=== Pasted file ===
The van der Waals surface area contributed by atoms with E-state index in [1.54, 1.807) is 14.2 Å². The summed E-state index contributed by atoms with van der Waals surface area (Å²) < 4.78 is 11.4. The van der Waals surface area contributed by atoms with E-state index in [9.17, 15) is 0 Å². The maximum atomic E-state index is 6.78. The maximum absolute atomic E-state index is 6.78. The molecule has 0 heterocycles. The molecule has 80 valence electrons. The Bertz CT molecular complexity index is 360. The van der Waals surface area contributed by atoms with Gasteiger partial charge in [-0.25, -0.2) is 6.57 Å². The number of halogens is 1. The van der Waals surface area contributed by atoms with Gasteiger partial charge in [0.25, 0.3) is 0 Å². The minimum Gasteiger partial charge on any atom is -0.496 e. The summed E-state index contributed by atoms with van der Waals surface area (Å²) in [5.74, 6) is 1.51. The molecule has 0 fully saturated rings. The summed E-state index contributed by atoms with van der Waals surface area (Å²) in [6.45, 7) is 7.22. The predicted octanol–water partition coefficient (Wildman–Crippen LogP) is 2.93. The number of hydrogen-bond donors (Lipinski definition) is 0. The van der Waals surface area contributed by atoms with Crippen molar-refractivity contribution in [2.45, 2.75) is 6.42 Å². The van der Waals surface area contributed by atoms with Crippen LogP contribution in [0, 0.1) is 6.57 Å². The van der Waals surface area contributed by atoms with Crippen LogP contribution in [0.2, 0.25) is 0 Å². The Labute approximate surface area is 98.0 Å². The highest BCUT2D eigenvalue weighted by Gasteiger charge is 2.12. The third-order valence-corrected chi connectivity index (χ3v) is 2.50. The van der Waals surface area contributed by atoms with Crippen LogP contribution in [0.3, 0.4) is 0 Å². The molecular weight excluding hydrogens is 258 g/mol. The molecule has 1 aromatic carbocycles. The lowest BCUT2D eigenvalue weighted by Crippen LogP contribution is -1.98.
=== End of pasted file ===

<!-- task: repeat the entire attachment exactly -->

The van der Waals surface area contributed by atoms with E-state index in [1.54, 1.807) is 14.2 Å². The summed E-state index contributed by atoms with van der Waals surface area (Å²) < 4.78 is 11.4. The van der Waals surface area contributed by atoms with E-state index in [9.17, 15) is 0 Å². The maximum atomic E-state index is 6.78. The maximum absolute atomic E-state index is 6.78. The molecule has 0 heterocycles. The molecule has 80 valence electrons. The Bertz CT molecular complexity index is 360. The van der Waals surface area contributed by atoms with Gasteiger partial charge in [-0.25, -0.2) is 6.57 Å². The number of halogens is 1. The van der Waals surface area contributed by atoms with Gasteiger partial charge in [0.25, 0.3) is 0 Å². The minimum Gasteiger partial charge on any atom is -0.496 e. The summed E-state index contributed by atoms with van der Waals surface area (Å²) in [5.74, 6) is 1.51. The molecule has 0 fully saturated rings. The summed E-state index contributed by atoms with van der Waals surface area (Å²) in [6.45, 7) is 7.22. The predicted octanol–water partition coefficient (Wildman–Crippen LogP) is 2.93. The number of hydrogen-bond donors (Lipinski definition) is 0. The van der Waals surface area contributed by atoms with Crippen molar-refractivity contribution in [2.45, 2.75) is 6.42 Å². The van der Waals surface area contributed by atoms with Crippen LogP contribution in [0, 0.1) is 6.57 Å². The van der Waals surface area contributed by atoms with Crippen LogP contribution in [0.2, 0.25) is 0 Å². The Labute approximate surface area is 98.0 Å². The highest BCUT2D eigenvalue weighted by Gasteiger charge is 2.12. The third-order valence-corrected chi connectivity index (χ3v) is 2.50. The van der Waals surface area contributed by atoms with Crippen LogP contribution in [0.3, 0.4) is 0 Å². The molecular weight excluding hydrogens is 258 g/mol. The molecule has 1 aromatic carbocycles. The lowest BCUT2D eigenvalue weighted by Crippen LogP contribution is -1.98.